Visual recovery after corneal crosslinking for keratoconus: a 1-year follow-up study.
Summary of "Visual recovery after corneal crosslinking for keratoconus: a 1-year follow-up study."
To evaluate visual recovery and intraocular straylight in keratoconus patients 3 months and 1 year after corneal crosslinking (CXL) PATIENTS AND
Thirty-three eyes of 28 consecutive patients with mild to moderate keratoconus were included. The following were assessed at baseline, 3 months and 1 year after
corrected distance visual acuity (CDVA), intraocular straylight, spherical equivalent (SE), keratometry (Kmax and K min (Diopters D and axis), the regularity index and pachymetry. Changes from baseline were calculated using mixed linear regression models.
The CDVA remained unchanged 3 months after CXL (-0.003 (95 %
-0.038 to 0.044); p = 0.880) and improved after 1 year (-0.042 (95 %
-0.078 to -0.007; p = 0.021)). The mean straylight value increased significantly by 0.27 (95 %
0.18 to 0.35; p < 0.001) 3 months after CX and normalized to preoperative values after 1 year (0.06 (95 %
-0.03 to 0.14; p = 0.215)). SE improved from the mean preoperative value of -2.61 D (95 %
-3.83 to -1.39) by 1.95 (95 %
1.03 to 2.86; p < 0.001) at 3 months and remained stable at the 1-year follow-up visit (2.17 (95 %
1.21 to 3.12; p < 0.001)). Parameters of of keratometry changed only minimally. The regularity index remained almost unchanged at 3 months (2.45 (95 %
-4.97 to 9.88; p = 0.503)) and decreased by 6.97 (95 %
-14.08 to 0.14; p = 0.054). Pachymetry decreased by 44.0 μm (95 %
56.1 to 31.9; p < 0.001) at 3 months and almost returned to preoperative values at 12 months (-11.3 μm (95 %
-27.9 to 5.3; p = 0.175)).
In accordance with the decrease in CDVA and patients' complaints of disability due to glare, intraocular straylight increased 3 months after surgery. One year after CXL, there was an increase in CDVA due to an improved SE and regularity index, and intraocular straylight had normalized.
Eye Clinic, Cantonal Hospital of Lucerne, Lucerne, Switzerland, Ivo.Guber@ksw.ch.
This article was published in the following journal.
- PubMed Source: http://www.ncbi.nlm.nih.gov/pubmed/22892583
- DOI: http://dx.doi.org/10.1007/s00417-012-2133-2
The aim of this study was to assess the efficacy of accelerated crosslinking (irradiance of 9 mW/cm; 10 minutes) in keratoconus-affected eyes through topographical, visual, and refractive end points.
To evaluate anterior and posterior changes in corneal topography and tomography after corneal crosslinking (CXL) in eyes with progressive keratoconus.
To evaluate the long-term safety and efficacy of Ferrara intrastromal corneal ring segments (ICRS) (Ferrara Ring; AJL, Boecillo, Spain) in patients with keratoconus.
To report the refractive, topographic, and clinical outcomes 3 years after corneal collagen cross-linking (CXL) in eyes with progressive keratoconus.
Corneal collagen cross-linking with riboflavin, also known as collagen cross-linking (CXL), involves the application of riboflavin solution to the eye that is activated by illumination with ultraviole...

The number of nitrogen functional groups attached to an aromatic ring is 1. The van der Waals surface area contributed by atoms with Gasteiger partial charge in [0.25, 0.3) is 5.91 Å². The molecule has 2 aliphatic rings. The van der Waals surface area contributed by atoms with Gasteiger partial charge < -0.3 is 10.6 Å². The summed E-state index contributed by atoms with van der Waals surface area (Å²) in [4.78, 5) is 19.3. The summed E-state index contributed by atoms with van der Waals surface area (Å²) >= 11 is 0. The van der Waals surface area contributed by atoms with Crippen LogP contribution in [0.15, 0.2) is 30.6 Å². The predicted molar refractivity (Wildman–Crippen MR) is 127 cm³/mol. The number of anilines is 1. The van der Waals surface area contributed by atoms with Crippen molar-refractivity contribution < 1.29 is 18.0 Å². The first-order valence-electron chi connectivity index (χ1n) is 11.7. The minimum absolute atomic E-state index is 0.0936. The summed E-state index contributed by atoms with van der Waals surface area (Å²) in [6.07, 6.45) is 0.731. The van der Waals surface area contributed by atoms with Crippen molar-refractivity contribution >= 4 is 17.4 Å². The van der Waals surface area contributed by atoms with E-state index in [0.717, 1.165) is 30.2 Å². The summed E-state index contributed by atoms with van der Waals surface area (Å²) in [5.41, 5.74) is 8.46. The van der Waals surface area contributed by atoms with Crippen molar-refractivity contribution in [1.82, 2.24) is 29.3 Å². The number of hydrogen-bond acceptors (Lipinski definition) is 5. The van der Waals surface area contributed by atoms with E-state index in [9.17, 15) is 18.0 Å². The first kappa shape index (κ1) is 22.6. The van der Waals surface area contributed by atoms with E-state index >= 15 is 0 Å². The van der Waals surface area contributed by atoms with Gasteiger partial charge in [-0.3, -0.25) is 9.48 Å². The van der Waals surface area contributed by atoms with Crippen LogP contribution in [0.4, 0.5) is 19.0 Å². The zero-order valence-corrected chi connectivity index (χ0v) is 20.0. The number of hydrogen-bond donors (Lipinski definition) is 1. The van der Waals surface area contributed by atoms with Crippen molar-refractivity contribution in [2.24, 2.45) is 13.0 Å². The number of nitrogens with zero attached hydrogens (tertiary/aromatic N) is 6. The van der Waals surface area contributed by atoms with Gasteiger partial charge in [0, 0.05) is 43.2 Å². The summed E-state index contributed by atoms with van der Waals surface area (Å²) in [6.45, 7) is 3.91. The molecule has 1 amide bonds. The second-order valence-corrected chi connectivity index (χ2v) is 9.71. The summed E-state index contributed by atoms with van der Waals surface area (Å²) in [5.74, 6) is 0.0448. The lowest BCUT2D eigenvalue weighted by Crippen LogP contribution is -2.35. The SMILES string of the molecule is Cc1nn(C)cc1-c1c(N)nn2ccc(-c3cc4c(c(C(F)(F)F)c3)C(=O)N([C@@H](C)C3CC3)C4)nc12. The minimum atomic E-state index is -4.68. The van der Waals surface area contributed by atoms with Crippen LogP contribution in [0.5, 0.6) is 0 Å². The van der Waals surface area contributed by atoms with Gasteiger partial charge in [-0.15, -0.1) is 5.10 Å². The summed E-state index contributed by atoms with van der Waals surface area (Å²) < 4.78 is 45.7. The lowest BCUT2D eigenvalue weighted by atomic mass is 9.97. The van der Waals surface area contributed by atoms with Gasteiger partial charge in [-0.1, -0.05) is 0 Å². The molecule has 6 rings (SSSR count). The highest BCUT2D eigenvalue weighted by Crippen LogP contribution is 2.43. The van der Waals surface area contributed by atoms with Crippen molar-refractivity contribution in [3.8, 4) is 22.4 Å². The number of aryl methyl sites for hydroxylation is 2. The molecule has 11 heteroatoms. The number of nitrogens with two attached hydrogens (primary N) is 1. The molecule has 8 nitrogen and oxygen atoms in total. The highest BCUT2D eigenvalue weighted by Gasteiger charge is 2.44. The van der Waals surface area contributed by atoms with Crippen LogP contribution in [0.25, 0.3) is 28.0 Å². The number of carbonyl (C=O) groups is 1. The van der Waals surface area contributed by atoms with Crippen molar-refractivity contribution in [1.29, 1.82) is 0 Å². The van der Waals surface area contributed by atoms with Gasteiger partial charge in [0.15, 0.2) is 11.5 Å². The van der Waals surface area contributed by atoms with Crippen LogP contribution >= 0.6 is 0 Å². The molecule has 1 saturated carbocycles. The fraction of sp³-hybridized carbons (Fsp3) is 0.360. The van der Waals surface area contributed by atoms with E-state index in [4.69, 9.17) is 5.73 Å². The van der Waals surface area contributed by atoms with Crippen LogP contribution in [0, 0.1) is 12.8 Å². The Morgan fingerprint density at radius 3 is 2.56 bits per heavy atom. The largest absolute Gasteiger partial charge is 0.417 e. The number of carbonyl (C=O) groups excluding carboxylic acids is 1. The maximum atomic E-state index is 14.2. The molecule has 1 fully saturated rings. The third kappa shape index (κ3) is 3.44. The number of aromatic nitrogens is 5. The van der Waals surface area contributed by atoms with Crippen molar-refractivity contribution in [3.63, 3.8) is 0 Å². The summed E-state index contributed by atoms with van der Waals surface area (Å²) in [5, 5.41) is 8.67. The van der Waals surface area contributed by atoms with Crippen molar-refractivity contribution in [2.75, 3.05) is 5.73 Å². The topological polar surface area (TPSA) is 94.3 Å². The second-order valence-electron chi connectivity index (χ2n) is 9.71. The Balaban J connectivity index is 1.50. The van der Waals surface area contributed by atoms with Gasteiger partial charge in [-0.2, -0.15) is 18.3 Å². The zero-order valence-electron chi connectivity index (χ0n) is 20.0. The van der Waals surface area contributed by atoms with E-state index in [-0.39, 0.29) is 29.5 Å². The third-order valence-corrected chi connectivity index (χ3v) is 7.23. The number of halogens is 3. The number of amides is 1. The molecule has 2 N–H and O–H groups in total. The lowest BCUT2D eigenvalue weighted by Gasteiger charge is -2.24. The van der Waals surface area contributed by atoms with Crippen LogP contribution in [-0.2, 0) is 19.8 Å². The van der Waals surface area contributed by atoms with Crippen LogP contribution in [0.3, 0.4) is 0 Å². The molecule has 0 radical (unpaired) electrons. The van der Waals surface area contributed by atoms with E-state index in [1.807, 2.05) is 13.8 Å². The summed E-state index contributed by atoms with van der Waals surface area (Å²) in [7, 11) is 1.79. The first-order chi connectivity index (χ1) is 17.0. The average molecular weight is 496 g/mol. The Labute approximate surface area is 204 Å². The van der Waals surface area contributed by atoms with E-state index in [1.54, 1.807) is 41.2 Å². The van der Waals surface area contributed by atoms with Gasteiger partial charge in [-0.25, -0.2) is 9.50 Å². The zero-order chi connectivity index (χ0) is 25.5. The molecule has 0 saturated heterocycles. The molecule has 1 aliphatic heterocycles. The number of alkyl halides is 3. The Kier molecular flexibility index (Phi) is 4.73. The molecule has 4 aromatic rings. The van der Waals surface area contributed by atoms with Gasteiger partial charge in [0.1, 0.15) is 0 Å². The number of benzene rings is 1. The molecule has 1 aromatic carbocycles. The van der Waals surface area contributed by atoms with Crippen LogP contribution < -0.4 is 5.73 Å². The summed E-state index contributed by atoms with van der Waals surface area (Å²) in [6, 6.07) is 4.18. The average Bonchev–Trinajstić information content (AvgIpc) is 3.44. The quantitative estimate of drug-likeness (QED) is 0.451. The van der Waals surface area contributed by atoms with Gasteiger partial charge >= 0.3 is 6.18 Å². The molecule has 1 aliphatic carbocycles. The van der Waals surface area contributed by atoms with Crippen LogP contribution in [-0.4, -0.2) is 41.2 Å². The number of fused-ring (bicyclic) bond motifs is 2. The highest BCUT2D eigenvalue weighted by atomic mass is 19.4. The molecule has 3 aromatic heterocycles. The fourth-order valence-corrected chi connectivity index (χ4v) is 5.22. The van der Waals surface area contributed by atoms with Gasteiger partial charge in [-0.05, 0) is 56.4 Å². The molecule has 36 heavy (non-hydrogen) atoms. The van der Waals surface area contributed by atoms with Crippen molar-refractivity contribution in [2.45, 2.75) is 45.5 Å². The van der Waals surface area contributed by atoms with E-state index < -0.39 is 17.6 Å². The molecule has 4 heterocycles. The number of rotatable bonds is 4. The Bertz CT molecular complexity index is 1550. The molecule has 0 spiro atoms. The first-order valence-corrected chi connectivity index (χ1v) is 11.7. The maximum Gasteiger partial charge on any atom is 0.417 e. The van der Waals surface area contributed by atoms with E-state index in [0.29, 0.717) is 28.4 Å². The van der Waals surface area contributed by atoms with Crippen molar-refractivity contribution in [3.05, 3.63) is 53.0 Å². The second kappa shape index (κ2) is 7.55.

Cross-linking of the cornea increases the mechanical and biochemical stability of the stromal tissue. The purpose of this study is to assess the effectiveness of riboflavin-ultraviolet lig...
Corneal collagen crosslinking (CXL) has been proposed as an effective method of reducing progression of both keratoconus and corneal ectasia after surgery, as well as possibly decreasing t...
Prospective, randomized, single site to determine the safety and effectiveness of performing corneal collagen cross-linking (CXL) using riboflavin and UVA light in eyes progressive keratoc...
To describe the clinical course of keratoconus and to describe the relationships among its visual and physiological manifestations, including high- and low-contrast visual acuity, corneal ...
Background: Corneal cross linking is a procedure that induces collagen cross linking of the corneal stroma due to release of reactive oxygen radicals upon activation of topically applied r...
Medical and Biotech [MESH] Definitions
The measurement of curvature and shape of the anterior surface of the cornea using techniques such as keratometry, keratoscopy, photokeratoscopy, profile photography, computer-assisted image processing and videokeratography. This measurement is often applied in the fitting of contact lenses and in diagnosing corneal diseases or corneal changes including keratoconus, which occur after keratotomy and keratoplasty.
Asymmetries in the topography and refractive index of the corneal surface that affect visual acuity.
A noninflammatory, usually bilateral protrusion of the cornea, the apex being displaced downward and nasally. It occurs most commonly in females at about puberty. The cause is unknown but hereditary factors may play a role. The -conus refers to the cone shape of the corneal protrusion. (From Dorland, 27th ed)
The transparent anterior portion of the fibrous coat of the eye consisting of five layers: stratified squamous CORNEAL EPITHELIUM; BOWMAN MEMBRANE; CORNEAL STROMA; DESCEMET MEMBRANE; and mesenchymal CORNEAL ENDOTHELIUM. It serves as the first refracting medium of the eye. It is structurally continuous with the SCLERA, avascular, receiving its nourishment by permeation through spaces between the lamellae, and is innervated by the ophthalmic division of the TRIGEMINAL NERVE via the ciliary nerves and those of the surrounding conjunctiva which together form plexuses. (Cline et al., Dictionary of Visual Science, 4th ed)
New blood vessels originating from the corneal veins and extending from the limbus into the adjacent CORNEAL STROMA. Neovascularization in the superficial and/or deep corneal stroma is a sequel to numerous inflammatory diseases of the ocular anterior segment, such as TRACHOMA, viral interstitial KERATITIS, microbial KERATOCONJUNCTIVITIS, and the immune response elicited by CORNEAL TRANSPLANTATION.